Bajaj et al32 found that the prevalence of diabetes was lower in women who had breastfed for more than 12 months compared with women who had breastfed for less than 3 months. Liu and colleagues14 used data from the Australian 45 and Up Cohort Study. The authors found that total breastfeeding duration and duration per child was associated with a reduction in the risk of development of diabetes by approximately 14% per year of breastfeeding. Schwarz et al15 concluded that breastfeeding for 12 or more months was associated with a decreased risk of hypertension, diabetes, hyperlipidemia, and cardiovascular disease. Unusually, the study population included women aged 50 to 79 years who were followed up for 7.9 years. On closer inspection, however, it was found that in addition to prospectively analyzing outcomes, retrospective analysis of data gathered on recruitment was also performed. In a cross-sectional study, Zhang and colleagues16 showed that women who breastfed were less likely to develop hypertension and diabetes. This remained significant when results were analyzed based on breastfeeding intervals of 0 to 6, 6 to 12, and more than 12 months, as well as when results were adjusted for confounding variables.
Choi and colleagues17 showed that breastfeeding for 12 or more months was associated with a lower risk of diabetes and metabolic syndrome. The Shanghai Women’s Health Study24 found that not only did women who breastfed have a lower risk of diabetes, increasing duration of breastfeeding was associated with a lower risk as well. Similarly, Jäger et al30 concluded that breastfeeding for 6 or more months may be associated with a lower risk of diabetes. Breastfeeding was associated with protective effects against the development of atherosclerotic disease, with shorter duration of lactation associated with subclinical atherosclerosis as determined by measuring carotid intima media thickness.33 Stuebe et al23 found that at 3 years post partum, women who breastfed for more than 6 months had lower weight retention. However, in a multivariate analysis, no consistent trend was found relating the association between breastfeeding and maternal metabolism in general. Schwarz and colleagues21 compared parous women who breastfed for 1 month or more and nulliparous women, and concluded that parous women who never breastfed had a higher risk of developing diabetes. Interestingly, women who engaged in exclusive breastfeeding for 1 to 3 months had a lower risk of developing diabetes compared with those who engaged in nonexclusive breastfeeding.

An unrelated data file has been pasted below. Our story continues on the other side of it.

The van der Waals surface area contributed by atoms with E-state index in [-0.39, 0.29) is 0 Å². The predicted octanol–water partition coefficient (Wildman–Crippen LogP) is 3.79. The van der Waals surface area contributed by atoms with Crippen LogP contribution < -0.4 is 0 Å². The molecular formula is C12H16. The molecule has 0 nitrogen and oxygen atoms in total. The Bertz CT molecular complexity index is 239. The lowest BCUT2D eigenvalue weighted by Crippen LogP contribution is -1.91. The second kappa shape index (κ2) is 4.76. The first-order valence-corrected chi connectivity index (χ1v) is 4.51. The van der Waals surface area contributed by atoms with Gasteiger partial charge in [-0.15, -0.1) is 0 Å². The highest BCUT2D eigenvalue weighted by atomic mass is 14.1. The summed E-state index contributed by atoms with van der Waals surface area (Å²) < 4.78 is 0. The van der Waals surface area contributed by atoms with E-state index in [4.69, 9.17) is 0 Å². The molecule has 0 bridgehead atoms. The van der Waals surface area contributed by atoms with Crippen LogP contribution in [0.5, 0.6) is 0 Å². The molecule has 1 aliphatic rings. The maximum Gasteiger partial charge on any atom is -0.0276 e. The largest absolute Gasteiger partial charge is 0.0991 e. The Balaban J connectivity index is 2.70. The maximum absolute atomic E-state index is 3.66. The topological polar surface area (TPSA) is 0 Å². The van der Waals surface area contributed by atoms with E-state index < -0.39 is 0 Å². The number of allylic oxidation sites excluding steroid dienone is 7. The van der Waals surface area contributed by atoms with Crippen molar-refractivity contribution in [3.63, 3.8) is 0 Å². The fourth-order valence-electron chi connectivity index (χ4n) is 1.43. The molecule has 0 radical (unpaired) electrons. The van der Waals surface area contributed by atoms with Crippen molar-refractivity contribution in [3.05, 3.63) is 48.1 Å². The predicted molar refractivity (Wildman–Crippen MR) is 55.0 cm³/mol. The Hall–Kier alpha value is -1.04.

Breastfeeding initiation was associated with a reduced risk of diabetes in women with and without a history of gestational diabetes in a study by Martens et al.35 This association also remained significant after adjusting for confounding variables. Kirkegaard and colleagues26 concluded there was a strong, graded inverse association between lactation and incidence of diabetes when looking at various breastfeeding durations ranging from 0 to 6 months, 6 to 12 months, and longer than 12 months. Similarly, the Study of Women’s Health Across the Nation (SWAN)36 found that breastfeeding was associated with a lower prevalence of diabetes in a dose-response manner as well.